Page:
It’s late one winter night, the house is eerily quiet. A winter storm blows outside of the window. LAUREN creeps along the edge of her living room, fumbles for the light switch. The bulb flickers, before going dark. Cautiously, she moves to the couch, reaching for the remote and turning on Netflix with a swift motion.
The blue light from the screen illuminates her face. Lauren begins to search — slowly at first, before her pace begins to quicken.
Come on, come on… where are you?
With frenzied speed she aggressively pushes the remote button, becoming more panicked.
No… no… no no no no!
She throws down the remote, and begins scrambling to find her phone.
This can’t… Okay, c’mon google.
CLOSE UP: Lauren’s eyes widen as she reads the news.
(in a whisper)
“NBC is pulling ‘The Office’ from Netflix in 2021”
As she looks up from her phone in horror, sounds of thunder crash in the background. LAUREN lets out a gasp, as the intro to American Horror Story automatically begins playing from the television.
The loss of The Office on Netflix was a true shock to the system. But why? We’ve seen every episode. We remember Pam and Jim end up together. We know the series finale is hard (that’s what she said) to watch. So why bother repeating the show when there are endless streaming options in 2021?
It’s actually very simple. Shows like The Office are the comfort food of television, and opting into a rewatch is not only guaranteed enjoyment, it also takes the struggle of decision-making off our plate after a long day at work. In 2018, the Nielsen Audience Report showed that 67% of viewers were influenced by shows they’d already seen, which leads to rewatching the same series multiple times. While this could be the result of a craving to rewatch The Dinner Party episode, it’s more likely that this decision is happening by default, not choice.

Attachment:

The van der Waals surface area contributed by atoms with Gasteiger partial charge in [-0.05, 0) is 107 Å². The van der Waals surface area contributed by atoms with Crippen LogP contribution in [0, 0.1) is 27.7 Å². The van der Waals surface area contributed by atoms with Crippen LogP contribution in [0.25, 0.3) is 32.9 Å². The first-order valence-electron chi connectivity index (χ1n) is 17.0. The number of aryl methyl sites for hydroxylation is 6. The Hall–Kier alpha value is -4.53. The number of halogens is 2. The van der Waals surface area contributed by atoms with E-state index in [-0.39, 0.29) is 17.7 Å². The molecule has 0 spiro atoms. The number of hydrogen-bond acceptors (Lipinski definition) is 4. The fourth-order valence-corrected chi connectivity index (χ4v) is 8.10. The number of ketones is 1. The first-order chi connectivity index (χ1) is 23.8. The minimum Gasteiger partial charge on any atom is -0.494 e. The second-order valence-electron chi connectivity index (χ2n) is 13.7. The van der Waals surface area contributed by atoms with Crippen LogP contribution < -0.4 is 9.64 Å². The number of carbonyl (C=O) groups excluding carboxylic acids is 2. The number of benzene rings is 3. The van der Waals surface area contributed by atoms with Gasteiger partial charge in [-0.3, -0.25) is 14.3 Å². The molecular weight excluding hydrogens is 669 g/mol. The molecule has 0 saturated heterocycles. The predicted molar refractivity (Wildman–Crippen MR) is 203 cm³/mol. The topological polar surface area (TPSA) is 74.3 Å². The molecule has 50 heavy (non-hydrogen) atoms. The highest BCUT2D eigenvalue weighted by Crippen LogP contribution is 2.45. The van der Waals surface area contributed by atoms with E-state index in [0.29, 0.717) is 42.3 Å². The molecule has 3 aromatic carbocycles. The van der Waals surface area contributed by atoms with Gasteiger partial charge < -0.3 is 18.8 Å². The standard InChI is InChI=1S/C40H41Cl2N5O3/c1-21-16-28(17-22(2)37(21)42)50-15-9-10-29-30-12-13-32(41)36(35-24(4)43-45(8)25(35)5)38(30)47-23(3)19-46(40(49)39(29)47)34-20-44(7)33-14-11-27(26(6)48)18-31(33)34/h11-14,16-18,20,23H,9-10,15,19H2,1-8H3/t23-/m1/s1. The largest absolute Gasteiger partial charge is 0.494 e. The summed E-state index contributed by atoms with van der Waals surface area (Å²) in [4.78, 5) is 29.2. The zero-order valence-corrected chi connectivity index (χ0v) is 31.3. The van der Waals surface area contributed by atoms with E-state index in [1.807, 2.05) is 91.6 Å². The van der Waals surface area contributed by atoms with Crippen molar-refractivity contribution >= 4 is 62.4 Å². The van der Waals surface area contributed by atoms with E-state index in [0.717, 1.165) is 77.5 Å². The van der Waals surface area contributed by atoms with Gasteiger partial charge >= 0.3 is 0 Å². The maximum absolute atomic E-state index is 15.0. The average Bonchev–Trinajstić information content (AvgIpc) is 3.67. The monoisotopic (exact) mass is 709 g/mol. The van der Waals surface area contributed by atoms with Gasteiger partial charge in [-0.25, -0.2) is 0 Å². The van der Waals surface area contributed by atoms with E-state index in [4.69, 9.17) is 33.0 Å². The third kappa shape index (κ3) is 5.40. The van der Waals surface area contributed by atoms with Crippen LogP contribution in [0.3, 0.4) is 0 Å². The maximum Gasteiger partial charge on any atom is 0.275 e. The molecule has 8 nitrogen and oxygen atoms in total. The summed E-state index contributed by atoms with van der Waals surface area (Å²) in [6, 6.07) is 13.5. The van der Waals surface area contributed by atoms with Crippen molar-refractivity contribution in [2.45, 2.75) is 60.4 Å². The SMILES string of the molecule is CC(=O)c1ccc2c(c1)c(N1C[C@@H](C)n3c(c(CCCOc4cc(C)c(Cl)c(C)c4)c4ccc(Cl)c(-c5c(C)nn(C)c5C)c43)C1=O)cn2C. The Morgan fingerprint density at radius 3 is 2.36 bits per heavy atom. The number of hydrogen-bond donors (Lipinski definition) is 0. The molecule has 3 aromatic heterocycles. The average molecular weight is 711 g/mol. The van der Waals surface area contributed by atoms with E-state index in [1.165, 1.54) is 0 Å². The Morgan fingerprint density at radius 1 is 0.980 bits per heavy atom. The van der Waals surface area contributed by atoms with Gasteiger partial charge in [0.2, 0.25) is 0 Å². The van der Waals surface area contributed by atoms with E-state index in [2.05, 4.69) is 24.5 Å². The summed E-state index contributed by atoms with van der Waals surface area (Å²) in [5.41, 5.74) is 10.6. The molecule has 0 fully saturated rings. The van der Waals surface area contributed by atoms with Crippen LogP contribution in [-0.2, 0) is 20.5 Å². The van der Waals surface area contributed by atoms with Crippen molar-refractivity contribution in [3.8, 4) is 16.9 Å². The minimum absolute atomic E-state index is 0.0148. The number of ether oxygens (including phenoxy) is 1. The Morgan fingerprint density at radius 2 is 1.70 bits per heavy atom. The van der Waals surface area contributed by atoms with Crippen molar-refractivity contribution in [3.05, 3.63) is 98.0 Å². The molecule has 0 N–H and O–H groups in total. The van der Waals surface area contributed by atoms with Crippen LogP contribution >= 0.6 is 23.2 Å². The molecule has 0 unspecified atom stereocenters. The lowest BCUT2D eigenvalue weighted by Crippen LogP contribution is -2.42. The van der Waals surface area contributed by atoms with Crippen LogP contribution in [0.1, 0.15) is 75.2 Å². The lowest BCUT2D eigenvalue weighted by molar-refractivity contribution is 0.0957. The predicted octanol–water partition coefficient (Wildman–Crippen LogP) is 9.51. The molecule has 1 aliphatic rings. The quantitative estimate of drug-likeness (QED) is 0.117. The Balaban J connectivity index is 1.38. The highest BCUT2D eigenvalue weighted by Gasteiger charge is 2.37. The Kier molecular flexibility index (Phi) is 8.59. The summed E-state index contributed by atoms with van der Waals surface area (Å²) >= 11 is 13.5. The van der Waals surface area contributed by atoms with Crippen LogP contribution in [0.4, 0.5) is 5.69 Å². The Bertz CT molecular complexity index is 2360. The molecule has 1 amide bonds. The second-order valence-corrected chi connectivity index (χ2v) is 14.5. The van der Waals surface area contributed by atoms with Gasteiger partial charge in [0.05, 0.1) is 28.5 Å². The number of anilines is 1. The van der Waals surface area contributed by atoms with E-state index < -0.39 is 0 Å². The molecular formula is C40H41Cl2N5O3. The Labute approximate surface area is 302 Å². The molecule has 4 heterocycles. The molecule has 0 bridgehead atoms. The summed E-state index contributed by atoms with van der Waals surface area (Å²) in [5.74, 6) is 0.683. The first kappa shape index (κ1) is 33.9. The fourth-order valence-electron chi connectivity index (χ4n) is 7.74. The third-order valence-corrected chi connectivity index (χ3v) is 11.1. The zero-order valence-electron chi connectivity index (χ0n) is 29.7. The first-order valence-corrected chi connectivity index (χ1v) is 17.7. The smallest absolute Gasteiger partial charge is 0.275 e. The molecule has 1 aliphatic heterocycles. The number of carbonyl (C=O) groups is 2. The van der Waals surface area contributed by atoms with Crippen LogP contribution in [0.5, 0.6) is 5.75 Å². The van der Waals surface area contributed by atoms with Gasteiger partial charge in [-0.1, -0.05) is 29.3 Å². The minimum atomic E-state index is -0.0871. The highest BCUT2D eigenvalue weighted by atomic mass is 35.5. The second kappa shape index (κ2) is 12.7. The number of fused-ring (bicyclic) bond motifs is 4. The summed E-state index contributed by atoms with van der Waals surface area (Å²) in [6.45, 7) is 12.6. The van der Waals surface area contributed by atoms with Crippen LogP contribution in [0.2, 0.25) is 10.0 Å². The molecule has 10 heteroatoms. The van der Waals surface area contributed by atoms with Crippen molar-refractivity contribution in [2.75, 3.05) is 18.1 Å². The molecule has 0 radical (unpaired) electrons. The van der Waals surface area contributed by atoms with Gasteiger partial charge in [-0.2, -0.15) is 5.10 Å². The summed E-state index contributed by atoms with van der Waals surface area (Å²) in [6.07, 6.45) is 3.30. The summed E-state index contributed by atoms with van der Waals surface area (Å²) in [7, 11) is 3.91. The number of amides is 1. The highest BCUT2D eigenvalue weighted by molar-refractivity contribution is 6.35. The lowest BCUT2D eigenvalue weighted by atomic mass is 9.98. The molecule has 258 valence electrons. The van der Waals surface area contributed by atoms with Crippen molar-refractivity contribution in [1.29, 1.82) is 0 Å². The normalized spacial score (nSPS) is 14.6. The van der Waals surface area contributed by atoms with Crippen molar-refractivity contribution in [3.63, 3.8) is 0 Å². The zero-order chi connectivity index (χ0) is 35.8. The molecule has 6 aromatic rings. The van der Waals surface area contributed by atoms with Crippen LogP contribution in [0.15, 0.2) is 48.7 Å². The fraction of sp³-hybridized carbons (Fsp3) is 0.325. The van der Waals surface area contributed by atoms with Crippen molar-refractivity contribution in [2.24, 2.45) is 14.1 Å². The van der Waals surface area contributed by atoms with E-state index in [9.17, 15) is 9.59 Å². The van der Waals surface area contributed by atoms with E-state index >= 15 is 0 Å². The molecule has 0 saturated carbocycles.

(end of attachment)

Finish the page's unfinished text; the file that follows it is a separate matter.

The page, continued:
Modern-day viewers don’t have the bandwidth to make yet another choice about what television to consume. It’s simpler to replay an old favorite.
But what if the decision-making was handled for you? Nielsen also observed that 66% of video streaming came from recommendations of friends and family — people whose taste we know and opinions we trust. Jumping into a new series doesn’t feel like risking our time and attention when that show was strongly suggested by our favorite coworker. Film and television are the crux of modern-day storytelling, ultimately helping us connect with each other over characters and plotlines. But before sending yet another message to that overloaded group chat about which docuseries to start streaming, we have a simpler solution: Birdie.
The Birdie app harnesses the power of personal recommendations, in one convenient place. So you can add movies to your watch-list, find interest overlap with your Flock, and pay it forward by rating shows to help others quickly decide on what series to binge next. (Hint: It’s not Battlestar Galactica. Better luck next time Dwight.)